Keri Gillespie encouraged her 3-year-old son to give a thumbs-up while he played with a toy train Tuesday, a simple behavior for most toddlers but a significant accomplishment for him.
Born 10 weeks premature in 2009, Michael Gillespie spent the first 299 days of his life at Edward Hospital in Naperville. He suffered from a rare abdominal wall malformation, born with most of his major organs contained in a sac outside his body. He's had six surgeries. He still requires speech therapy, but is walking and attending preschool in Plainfield.
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"Every time I get frustrated when he's not eating, I go back and look at the pictures when he was here," Gillespie, 44, said. "It rips my heart out. It brings me back to how far he has come."
His parents kept vigil at Edward, often sleeping in chairs by his side.
Mother and son returned to the hospital Tuesday for the unveiling of the first Ronald McDonald Family Room in Illinois -- a nearly 2,000-square-foot space at Edward offering families a comfortable place to rest.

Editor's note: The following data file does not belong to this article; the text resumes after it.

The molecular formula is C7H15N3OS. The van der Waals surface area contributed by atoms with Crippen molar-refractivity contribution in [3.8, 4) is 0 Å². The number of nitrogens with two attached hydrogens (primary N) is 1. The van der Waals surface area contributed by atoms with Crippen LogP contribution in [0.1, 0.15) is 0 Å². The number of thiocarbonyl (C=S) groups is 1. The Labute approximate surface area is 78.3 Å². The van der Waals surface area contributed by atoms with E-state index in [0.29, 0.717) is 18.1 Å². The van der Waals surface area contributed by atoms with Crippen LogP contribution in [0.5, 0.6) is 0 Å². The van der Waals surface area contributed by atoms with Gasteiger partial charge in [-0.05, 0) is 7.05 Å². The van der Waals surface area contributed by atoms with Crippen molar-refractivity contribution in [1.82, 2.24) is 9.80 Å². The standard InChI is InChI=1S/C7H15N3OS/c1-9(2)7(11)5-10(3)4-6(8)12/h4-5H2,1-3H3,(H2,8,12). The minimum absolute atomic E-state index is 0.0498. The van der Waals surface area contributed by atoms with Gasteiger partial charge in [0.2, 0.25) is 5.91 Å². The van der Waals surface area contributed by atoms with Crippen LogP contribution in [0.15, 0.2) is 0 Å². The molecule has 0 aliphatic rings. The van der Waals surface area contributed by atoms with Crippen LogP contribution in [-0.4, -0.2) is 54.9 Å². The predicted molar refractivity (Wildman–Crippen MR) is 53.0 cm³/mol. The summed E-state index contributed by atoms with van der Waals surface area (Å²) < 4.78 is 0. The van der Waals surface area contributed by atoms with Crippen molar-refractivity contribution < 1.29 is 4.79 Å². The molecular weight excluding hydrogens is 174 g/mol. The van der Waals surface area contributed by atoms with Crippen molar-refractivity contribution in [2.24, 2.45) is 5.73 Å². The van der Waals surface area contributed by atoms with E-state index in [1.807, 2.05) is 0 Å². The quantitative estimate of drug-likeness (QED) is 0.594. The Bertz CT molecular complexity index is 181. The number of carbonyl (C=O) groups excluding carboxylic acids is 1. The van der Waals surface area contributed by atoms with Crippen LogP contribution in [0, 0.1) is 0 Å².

"Having a calm area where they can regroup is really essential," Edward President and CEO Pam Davis said. "It helps them know that with the ups and downs there are other people who have been there."
The facility provides a living room with a television, a kitchen, two computer stations with Internet access, two sleeping rooms, showers and a playroom. It's just a short walk from Edward's Newborn Intensive Care and Pediatric Intensive Care units.
Construction and upkeep of the family room is funded by the Edward Foundation's KidsCare Campaign.
In addition to the family room, the campaign is helping to fund the renovation of the Newborn Intensive Care and Pediatric Intensive Care units.
Hospital officials said the campaign -- setting a goal of $1.5 million to support the projects -- still has more than $500,000 in naming and sponsorship opportunities available.
The Ronald McDonald House Charities of Chicagoland and Northwest Indiana donated $200,000 and will manage and operate the family room, expected to open for patient and family use in early March.
Gillespie pledged to become a volunteer there to encourage other families with sick children.
"You can't take care of your child and be there for your child unless you're taking care of yourself," Gillespie said. "It gives you strength."